High number of births in the auspicious Year of the Pig
A baby boom is about to hit parts of Asia, as couples try to ensure their newborns get a happy, wealthy life by starting off in the Year of the Pig.
This Chinese lunar new year, which starts on February 18, is believed to be an especially auspicious "golden pig year" which only comes around every 60 years.
South Korea is going a step further, saying it's the best time in 600 years to have a baby due to an anomaly on the Chinese calendar where this pig year -- known as "red," the color of wealth, follows a year with two days to mark the start of spring.
In China, where most families are allowed only one child, baby-related businesses are bracing for an influx of "piglets" .
"The Year of the Pig will certainly be busy. There will be a lot of precious pigs born this year, because of the Chinese superstition that pig babies will have an easy life," said Tian Hua, who manages a nanny sourcing firm in Shanghai.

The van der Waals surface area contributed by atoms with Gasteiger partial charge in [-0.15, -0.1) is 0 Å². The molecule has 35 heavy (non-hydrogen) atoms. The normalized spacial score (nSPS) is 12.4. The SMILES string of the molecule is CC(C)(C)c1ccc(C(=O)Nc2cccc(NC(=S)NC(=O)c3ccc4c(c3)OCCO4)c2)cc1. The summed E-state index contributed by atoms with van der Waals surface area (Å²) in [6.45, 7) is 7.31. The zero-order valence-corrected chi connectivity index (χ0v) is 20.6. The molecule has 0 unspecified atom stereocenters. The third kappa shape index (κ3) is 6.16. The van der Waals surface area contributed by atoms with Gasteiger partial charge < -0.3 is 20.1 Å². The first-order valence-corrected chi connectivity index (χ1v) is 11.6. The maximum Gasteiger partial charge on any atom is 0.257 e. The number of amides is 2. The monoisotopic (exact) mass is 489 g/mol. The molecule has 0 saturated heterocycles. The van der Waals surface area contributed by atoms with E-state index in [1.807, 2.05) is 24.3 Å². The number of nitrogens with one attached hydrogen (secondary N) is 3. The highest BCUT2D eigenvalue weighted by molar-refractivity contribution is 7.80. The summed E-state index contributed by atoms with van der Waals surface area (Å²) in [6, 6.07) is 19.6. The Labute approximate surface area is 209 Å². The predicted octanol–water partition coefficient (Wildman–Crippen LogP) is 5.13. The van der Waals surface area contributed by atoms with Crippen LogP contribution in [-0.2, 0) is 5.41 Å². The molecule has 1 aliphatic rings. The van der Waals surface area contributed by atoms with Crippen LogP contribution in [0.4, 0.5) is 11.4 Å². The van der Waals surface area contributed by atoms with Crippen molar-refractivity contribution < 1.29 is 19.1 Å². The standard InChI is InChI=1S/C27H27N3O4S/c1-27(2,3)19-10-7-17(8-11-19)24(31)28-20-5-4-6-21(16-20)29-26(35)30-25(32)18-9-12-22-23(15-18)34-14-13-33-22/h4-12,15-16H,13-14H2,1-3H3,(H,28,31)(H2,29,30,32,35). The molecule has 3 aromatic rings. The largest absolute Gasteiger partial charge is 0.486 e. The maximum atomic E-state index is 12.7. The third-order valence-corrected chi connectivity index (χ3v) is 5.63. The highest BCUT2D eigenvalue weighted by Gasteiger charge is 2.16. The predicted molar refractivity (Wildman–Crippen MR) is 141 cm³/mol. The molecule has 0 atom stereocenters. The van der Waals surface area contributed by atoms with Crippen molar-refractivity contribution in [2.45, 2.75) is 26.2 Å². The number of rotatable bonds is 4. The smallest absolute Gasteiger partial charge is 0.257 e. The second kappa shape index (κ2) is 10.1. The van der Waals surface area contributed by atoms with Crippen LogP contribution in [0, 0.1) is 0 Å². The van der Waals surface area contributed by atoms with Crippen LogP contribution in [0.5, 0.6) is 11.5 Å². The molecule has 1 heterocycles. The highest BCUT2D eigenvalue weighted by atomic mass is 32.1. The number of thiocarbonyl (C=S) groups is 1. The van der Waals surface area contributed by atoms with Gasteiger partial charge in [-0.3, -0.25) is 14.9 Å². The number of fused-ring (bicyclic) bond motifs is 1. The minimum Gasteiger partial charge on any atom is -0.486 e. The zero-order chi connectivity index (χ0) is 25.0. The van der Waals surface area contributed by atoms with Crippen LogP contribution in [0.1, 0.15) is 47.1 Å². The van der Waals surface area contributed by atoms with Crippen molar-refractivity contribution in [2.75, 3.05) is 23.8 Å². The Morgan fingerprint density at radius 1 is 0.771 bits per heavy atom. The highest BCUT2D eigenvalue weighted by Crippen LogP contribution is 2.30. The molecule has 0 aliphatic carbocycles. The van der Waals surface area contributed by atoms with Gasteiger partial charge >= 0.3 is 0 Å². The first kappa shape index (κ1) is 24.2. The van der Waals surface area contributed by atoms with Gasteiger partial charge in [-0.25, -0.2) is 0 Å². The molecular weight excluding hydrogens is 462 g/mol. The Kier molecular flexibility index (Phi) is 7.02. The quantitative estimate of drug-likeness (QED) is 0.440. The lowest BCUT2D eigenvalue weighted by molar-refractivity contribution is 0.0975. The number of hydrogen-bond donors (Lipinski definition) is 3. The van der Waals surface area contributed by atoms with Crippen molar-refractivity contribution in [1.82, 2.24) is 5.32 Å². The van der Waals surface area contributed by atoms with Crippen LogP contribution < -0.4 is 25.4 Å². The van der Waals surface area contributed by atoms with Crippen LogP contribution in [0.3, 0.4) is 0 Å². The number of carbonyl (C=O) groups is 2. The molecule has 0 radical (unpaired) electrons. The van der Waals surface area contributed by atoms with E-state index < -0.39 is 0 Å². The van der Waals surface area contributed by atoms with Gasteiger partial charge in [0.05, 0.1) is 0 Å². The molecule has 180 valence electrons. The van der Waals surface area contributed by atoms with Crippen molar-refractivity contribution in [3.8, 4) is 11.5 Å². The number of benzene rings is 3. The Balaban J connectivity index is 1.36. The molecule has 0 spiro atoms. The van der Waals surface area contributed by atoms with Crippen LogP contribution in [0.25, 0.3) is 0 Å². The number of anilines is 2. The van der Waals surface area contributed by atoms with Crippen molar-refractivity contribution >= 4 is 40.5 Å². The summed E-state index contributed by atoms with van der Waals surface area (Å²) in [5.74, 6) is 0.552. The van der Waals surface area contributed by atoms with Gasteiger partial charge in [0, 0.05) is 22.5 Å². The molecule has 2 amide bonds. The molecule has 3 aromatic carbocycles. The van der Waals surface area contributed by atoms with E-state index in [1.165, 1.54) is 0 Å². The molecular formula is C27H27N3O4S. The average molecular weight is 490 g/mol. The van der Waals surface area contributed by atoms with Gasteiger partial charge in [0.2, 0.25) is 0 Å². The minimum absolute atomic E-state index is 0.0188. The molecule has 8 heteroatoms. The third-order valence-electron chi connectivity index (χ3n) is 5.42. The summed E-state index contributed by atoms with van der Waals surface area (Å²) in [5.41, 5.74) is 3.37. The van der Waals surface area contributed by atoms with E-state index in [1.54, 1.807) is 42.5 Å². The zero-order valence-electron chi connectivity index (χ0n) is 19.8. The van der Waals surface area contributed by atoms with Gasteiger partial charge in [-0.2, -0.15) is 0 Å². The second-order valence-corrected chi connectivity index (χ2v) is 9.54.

Tian's firm specializes in caring for mothers and infants during the first month after birth, when Chinese tradition holds that a woman should rest and eat special foods.
Her 200 nannies are booked through July, and the company has raised prices by up to 45 percent, she said. Hospitals in mainland China and Hong Kong are also heavily booked.
In South Korea, which has one of the world's lowest birth rates, the Year of the Pig could herald the bundles of joy that years of government incentives have failed to create.
South Korea has seen a recent rush of expectant mothers atmaternity clinics, keen to have their babies after February 18.
Fortune tellerKang Pan-seok, however, says 2007 is not the super lucky event it's been hyped up to be.
"The government is selling people on the golden pig year in order to have more babies," said Kang, vice director of the Korean Fortune Tellers Association.
"This is just a red pig year, but I don't mind because I have been swamped with customers seeking advice."
But the red or golden debate does not matter to South Korean companies, who are interested in the color of money.